ResearchPad - microbial-control Default RSS Feed en-us © 2020 Newgen KnowledgeWorks <![CDATA[A prospective study of bloodstream infections among febrile adolescents and adults attending Yangon General Hospital, Yangon, Myanmar]]> Bloodstream infection (BSI) is common among persons seeking healthcare for severe febrile illness in low-and middle-income countries. Data on community-onset BSI are few for some countries in Asia, including Myanmar. Such data are needed to inform empiric antimicrobial treatment of patients and to monitor and control antimicrobial resistance. We performed a one year, prospective study collecting information and blood cultures from patients presenting with fever at a tertiary referral hospital in Yangon, Myanmar. We found that almost 10% of participants had a bloodstream infection, and that Salmonella enterica serovars Typhi and Paratyphi A were the most common pathogens. Typhoidal Salmonella were universally resistant to ciprofloxacin. More than half of Escherichia coli and Klebsiella pneumoniae were resistant to extended-spectrum cephalosporins and resistance to carbapenems was also identified in some isolates. We show that typhoid and paratyphoid fever are common, and fluoroquinolone resistance is widespread. Extended-spectrum cephalosporin resistance is common in E. coli and K. pneumoniae and carbapenem resistance is present. Our findings inform empiric antimicrobial management of severe febrile illness, underscore the value of routine use of blood cultures, indicate that measures to prevent and control enteric fever are warranted, and suggest a need to monitor and mitigate antimicrobial resistance among community-acquired pathogens.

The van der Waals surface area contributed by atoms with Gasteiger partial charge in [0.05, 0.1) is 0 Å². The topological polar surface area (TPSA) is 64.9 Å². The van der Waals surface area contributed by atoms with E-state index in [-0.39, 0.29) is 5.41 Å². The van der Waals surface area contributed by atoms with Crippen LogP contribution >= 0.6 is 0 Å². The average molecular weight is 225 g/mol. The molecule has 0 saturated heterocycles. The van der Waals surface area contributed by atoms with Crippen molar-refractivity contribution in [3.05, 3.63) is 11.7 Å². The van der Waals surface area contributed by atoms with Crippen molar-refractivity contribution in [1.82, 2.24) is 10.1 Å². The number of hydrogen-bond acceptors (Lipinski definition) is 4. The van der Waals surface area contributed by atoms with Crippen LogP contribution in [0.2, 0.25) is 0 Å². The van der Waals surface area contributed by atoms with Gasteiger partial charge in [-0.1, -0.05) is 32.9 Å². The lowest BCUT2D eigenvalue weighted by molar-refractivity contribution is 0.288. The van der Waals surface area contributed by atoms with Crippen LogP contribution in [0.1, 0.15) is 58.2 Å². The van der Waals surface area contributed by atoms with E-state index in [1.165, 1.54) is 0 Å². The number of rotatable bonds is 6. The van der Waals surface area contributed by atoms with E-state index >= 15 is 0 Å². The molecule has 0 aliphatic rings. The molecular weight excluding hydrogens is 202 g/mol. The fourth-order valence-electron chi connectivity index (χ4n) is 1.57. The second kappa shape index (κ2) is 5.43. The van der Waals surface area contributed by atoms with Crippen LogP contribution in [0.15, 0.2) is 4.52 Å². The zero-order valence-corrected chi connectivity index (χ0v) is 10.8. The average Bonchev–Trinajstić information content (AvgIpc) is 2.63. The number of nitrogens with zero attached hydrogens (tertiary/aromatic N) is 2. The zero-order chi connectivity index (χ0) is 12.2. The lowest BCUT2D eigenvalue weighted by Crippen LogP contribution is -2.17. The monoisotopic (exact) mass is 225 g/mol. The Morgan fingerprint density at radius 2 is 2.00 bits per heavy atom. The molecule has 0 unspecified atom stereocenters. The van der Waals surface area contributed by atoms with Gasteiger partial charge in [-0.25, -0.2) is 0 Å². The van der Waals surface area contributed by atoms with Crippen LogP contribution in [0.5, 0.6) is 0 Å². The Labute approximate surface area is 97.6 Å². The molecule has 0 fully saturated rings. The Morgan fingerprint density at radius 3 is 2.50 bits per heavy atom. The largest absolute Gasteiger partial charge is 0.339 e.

<![CDATA[A screening of the MMV Pathogen Box® reveals new potential antifungal drugs against the etiologic agents of chromoblastomycosis]]> Chromoblastomycosis (CBM) is a chronic subcutaneous mycosis caused by traumatic implantation of many species of black fungi. Due to the refractoriness of some cases and common recurrence of CBM, a more effective and less time-consuming treatment is mandatory. The aim of this study was to identify compounds with in vitro antifungal activity in the Pathogen Box® compound collection against different CBM agents. Synergism of these compounds with drugs currently used to treat CBM was also assessed. An initial screening of the drugs present in this collection at 1 μM was performed with a Fonsecaea pedrosoi clinical strain according to the EUCAST protocol. The compounds with activity against this fungus were also tested against other seven etiologic agents of CBM (Cladophialophora carrionii, Phialophora verrucosa, Exophiala jeanselmei, Exophiala dermatitidis, Fonsecaea monophora, Fonsecaea nubica, and Rhinocladiella similis) at concentrations ranging from 0.039 to 10 μM. The analysis of potential synergism of these compounds with itraconazole and terbinafine was performed by the checkerboard method. Eight compounds inhibited more than 60% of the F. pedrosoi growth: difenoconazole, bitertanol, iodoquinol, azoxystrobin, MMV688179, MMV021013, trifloxystrobin, and auranofin. Iodoquinol produced the lowest MIC values (1.25–2.5 μM) and MMV688179 showed MICs that were higher than all compounds tested (5 - >10 μM). When auranofin and itraconazole were tested in combination, a synergistic interaction (FICI = 0.37) was observed against the C. carrionii isolate. Toxicity analysis revealed that MMV021013 showed high selectivity indices (SI ≥ 10) against the fungi tested. In summary, auranofin, iodoquinol, and MMV021013 were identified as promising compounds to be tested in CBM models of infection.